GAO Releases Report: Pediatric Trauma Center: Availability, Outcomes, and Federal Support Related to Pediatric Trauma Care
Pediatric trauma—a severe and potentially disabling or life threatening injury to a child resulting from an event such as a motor vehicle crash or a fall—is the leading cause of disability for children in the United States. More children die of injury each year than from all other causes combined. GAO was asked to examine issues related to pediatric trauma care.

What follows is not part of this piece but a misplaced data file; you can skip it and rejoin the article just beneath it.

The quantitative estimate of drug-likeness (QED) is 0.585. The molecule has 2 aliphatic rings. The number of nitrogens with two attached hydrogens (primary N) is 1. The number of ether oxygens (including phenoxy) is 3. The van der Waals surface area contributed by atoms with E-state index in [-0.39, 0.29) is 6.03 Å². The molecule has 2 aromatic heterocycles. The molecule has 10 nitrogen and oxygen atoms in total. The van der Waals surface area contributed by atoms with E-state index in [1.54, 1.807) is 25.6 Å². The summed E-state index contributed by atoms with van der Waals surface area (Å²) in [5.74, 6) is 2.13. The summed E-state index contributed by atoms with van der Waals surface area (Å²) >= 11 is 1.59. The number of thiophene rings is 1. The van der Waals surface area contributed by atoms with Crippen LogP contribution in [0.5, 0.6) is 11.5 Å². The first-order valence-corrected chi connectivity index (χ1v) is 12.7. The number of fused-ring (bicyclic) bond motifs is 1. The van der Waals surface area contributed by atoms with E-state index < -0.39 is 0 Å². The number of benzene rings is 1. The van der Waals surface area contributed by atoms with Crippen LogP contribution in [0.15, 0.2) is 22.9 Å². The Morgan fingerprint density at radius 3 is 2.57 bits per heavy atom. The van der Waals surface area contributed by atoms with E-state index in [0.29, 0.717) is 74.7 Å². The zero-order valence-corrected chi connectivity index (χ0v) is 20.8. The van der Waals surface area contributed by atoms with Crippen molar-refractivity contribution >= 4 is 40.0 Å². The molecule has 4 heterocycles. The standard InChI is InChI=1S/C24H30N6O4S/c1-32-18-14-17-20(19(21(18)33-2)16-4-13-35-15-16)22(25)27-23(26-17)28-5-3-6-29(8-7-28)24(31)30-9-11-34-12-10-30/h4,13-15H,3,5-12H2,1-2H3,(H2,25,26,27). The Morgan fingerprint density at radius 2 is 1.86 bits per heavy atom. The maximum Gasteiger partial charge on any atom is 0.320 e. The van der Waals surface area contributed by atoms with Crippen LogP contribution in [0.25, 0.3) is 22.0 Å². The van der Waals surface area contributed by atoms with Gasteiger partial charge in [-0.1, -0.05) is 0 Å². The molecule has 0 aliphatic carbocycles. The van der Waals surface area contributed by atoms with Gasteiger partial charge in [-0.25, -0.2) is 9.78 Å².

This report examines (1) what is known about the availability of trauma centers for children and the outcomes for children treated at different types of facilities, and (2) how, if at all, federal agencies are involved in supporting pediatric trauma care and how these activities are coordinated. GAO analyzed data on the number of pediatric and adult trauma centers in the United States relative to the pediatric population under 18 years of age. GAO used 2015 data on trauma centers from the American Trauma Society's Trauma Information Exchange Program and 5-year population estimates for 2011-2015 from the U.S. Census Bureau's American Community Survey, which were the latest available data at the time of GAO's analysis. GAO also reviewed the existing peer-reviewed, academic literature on outcomes for pediatric trauma patients, interviewed stakeholder group representatives and federal agency officials involved in activities related to hospital-based pediatric trauma care, and reviewed available agency documentation.